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'Self-Destructive', 'Outrageous', 'Absurd'

Photo credit: City Gallery Wellington.
Nothing is held back in this passionate open letter, challenging the proposed restructuring of one of the country's cultural crown jewels.

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Many in the Aotearoa arts world are rallying against the proposed restructure of the much-admired City Gallery Wellington.

On top of the move being challenged in the media and on social media - a letter-writing campaign is underway, direct to those responsible for making the final decision, the Wellington City Council and the board of Experience Wellington.

Andrew Wood is one of the country’s most prominent arts journalists, critics and commentators. He’s agreed to make his letter an open one to express his feelings on the matter.

 

Dear all,

I am appalled by the proposed changes to City Gallery Wellington and must express in the strongest terms how wrong-headed I believe it to be. 

Elizabeth Caldwell is one of the finest directors of any art institution in this hemisphere and held in the highest regard nationally and internationally. Robert Leonard is a national taonga - few understand the contemporary art scene and its development in Aotearoa as deeply as he does and we would surely lose him to Australia again should his position be disestablished. 

Such de-professionalisation of an essential national resource and one of Wellington's cultural crown jewels is unthinkable.

The current in-house Gallery culture of expertise, memory, contacts and relationships is a precious and delicate ecosystem, which, on top of City Gallery's reputation - decades in the making - makes the Gallery a nationally precious asset. 

It is an essential draw for cultural tourism. Its exhibitions are legendary for their ability to draw on resources around the world. It is very unlikely that an exhibition such as the upcoming Hilma af Klint: Paintings for the Future, from the Solomon R. Guggenheim Museum in New York, would even be possible under the proposed restructuring. I can assure you that this exhibition is going to bring mass attendance from throughout New Zealand and, bubble willing, Australia.

Securing a touring exhibition of Hilma af Klint's work - seen here at The Moderna Museet, Stockholm - is seen as a major coup for City Gallery Wellington. Photo: Asa Lunden. 

Such de-professionalisation of an essential national resource and one of Wellington's cultural crown jewels is unthinkable.

There is no business case provided for this proposal, and I cannot see one that would actually benefit the Gallery. It appears to be a cynical attempt to impose greater control by a Council and attendant bureaucracy over an institution that is most effective without such interference.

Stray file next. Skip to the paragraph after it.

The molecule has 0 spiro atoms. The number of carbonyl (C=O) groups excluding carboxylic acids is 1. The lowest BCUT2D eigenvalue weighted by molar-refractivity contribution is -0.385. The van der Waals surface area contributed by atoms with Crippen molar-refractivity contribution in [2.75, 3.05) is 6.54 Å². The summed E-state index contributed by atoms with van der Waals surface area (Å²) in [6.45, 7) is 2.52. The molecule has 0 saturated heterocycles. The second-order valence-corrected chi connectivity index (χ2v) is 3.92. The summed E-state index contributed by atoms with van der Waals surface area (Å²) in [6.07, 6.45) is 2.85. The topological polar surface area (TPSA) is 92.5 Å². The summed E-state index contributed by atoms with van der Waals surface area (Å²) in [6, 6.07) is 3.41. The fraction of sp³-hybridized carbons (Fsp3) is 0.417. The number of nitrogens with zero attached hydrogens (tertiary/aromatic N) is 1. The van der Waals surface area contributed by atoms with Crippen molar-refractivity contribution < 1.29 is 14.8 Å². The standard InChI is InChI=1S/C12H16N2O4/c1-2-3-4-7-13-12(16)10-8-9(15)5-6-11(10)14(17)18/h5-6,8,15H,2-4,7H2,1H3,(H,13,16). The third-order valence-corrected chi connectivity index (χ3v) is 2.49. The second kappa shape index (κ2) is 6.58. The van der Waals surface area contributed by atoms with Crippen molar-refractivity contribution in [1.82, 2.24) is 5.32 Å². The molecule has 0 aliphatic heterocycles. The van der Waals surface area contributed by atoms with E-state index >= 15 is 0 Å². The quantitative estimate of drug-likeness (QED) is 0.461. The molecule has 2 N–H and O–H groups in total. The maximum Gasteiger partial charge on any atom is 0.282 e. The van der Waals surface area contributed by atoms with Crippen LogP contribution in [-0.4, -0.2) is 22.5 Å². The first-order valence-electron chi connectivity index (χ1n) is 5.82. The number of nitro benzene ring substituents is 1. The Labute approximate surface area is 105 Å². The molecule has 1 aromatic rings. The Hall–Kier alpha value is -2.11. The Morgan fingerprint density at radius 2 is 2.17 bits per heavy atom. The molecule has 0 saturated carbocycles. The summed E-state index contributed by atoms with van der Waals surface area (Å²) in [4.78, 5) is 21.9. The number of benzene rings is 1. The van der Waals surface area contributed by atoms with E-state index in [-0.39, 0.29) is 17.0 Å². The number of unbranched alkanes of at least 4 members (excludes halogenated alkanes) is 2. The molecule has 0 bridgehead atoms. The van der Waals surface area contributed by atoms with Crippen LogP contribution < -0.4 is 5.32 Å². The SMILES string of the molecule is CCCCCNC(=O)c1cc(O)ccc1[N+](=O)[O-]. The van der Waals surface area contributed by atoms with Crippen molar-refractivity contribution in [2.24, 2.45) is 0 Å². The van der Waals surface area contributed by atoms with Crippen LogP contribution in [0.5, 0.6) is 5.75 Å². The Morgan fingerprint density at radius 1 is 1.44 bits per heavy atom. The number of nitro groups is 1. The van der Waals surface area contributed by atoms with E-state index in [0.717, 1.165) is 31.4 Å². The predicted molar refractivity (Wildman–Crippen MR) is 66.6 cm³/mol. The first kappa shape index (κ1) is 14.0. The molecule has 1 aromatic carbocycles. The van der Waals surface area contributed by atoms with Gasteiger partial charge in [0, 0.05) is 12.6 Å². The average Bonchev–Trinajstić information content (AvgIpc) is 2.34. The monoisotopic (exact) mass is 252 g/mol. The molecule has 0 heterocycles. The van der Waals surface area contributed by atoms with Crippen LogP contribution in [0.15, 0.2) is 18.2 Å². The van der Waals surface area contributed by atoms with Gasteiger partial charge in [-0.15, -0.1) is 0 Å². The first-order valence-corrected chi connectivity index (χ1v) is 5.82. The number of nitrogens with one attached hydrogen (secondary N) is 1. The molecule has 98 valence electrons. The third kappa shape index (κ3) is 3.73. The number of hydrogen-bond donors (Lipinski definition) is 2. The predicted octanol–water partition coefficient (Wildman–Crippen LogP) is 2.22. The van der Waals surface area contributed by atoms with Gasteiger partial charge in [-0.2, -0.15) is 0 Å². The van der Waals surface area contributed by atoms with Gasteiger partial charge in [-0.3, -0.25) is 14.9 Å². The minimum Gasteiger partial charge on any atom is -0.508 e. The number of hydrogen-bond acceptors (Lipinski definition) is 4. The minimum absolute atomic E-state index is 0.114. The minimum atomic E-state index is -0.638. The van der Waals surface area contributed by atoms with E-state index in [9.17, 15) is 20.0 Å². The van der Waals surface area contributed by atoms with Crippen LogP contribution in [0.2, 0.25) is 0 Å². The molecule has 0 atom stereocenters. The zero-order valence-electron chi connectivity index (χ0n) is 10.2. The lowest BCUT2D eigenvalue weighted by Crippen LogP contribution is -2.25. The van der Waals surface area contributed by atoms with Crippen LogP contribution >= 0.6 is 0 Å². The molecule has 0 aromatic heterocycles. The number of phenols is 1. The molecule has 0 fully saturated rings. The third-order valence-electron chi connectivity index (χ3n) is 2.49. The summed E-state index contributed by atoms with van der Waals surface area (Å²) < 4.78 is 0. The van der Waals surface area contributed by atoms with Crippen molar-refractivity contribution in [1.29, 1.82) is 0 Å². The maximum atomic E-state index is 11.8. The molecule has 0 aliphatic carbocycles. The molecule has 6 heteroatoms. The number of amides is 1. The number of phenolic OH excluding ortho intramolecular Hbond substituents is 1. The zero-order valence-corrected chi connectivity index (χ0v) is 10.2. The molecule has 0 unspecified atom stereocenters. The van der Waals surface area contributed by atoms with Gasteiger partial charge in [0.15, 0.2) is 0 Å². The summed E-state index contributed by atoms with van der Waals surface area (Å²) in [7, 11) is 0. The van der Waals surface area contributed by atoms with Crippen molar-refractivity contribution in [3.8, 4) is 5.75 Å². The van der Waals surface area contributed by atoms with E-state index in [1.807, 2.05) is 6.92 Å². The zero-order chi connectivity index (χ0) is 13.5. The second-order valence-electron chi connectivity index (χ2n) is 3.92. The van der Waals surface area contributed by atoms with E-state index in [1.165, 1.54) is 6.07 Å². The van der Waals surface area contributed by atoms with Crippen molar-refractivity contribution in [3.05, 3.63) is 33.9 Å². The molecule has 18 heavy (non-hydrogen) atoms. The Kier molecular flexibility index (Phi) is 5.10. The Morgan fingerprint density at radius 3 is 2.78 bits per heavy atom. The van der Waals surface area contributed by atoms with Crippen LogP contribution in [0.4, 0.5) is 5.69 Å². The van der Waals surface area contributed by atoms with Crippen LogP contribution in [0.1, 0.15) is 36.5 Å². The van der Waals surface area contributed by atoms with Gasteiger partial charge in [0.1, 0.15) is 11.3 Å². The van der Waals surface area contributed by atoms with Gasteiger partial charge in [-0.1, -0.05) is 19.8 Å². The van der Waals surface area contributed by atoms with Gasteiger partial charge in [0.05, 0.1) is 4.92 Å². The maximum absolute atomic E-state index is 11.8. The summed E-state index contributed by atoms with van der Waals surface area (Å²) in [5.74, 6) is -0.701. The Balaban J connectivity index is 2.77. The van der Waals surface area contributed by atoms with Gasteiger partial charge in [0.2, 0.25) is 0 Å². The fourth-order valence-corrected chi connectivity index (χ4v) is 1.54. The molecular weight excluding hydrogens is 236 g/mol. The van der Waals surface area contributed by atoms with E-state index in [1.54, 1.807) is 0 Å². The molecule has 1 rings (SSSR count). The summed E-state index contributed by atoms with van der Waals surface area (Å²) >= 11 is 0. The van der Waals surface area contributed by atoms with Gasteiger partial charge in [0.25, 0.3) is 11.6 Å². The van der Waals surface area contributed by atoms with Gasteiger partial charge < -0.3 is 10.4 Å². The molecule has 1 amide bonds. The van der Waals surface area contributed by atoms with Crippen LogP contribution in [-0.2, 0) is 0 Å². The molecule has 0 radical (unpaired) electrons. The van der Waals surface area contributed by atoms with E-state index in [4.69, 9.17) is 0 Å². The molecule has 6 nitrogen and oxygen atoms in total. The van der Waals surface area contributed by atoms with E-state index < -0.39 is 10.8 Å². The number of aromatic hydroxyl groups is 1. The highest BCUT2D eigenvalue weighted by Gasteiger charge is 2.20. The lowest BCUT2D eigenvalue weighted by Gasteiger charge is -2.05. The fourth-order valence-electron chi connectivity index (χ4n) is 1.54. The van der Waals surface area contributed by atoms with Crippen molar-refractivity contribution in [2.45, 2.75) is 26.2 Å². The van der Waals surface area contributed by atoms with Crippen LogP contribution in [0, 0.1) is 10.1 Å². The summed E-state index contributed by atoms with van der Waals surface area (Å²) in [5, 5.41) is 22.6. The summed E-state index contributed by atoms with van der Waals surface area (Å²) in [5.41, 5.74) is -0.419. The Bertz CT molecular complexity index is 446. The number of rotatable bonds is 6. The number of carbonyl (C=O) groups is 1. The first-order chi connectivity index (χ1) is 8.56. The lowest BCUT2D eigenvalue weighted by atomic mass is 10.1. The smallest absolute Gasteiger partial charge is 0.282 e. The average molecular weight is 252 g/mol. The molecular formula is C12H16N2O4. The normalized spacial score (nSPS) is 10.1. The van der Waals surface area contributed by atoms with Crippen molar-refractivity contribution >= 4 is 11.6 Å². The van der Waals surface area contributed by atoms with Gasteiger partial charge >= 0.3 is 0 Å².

To regard as merely an operational matter something that affects such a huge national audience and the invested cultural stakeholders of the nation's cultural capital is absurd - a cynical ploy to exclude public consultation. 

It's outrageous, condescending, and displays a callous disregard for the public good and all the people that you supposedly represent.

Attempting to camouflage such a restructuring as embracing Te Ao Māori is, frankly, offensive, cynical and patronising. No clear interpretation of how this would be implemented is provided and it seems highly unlikely that it would be achievable without a specialist Māori curator within the Gallery who has an extensive understanding of contemporary Māori art. An external general manager simply would not understand the specifics, politics and delicate negotiations of contemporary Māori art. It would be far more to the point to make the necessary funding and resources available for a Māori curator.

Photo credit: City Gallery Wellington.

It's outrageous, condescending, and displays a callous disregard for the public good and all the people that you supposedly represent.

This proposal makes an utter mockery of Wellington's branding as a city of culture. 

Even from Christchurch, I visit City Gallery three or four times a year and I am hardly alone in that. This would not be the case were the unique character of the institution not able to put on such important, vital shows unseen in the rest of the country. 

Respected arts journalist Andrew Wood. Photo: Supplied.

I don't come for Te Papa. I don't come for public sculptures by Weta Workshop. It is a point of uniqueness for Wellington that should be celebrated, supported, and protected, not sacrificed on the altar of neoliberal economic policies that were already looking ropey in the previous century.

This proposal makes an utter mockery of Wellington's branding as a city of culture. 

I vehemently assure you that the issue will not be allowed to merely pass under the radar. I and the rest of us who present the issues of Aotearoa's art world in the national media will not let this stand without making very clear what an awful, cynical, self-destructive proposal it is and how detrimental it would be to Wellington and the rest of the country.

 

Yours Sincerely etc.

Dr Andrew Paul Wood

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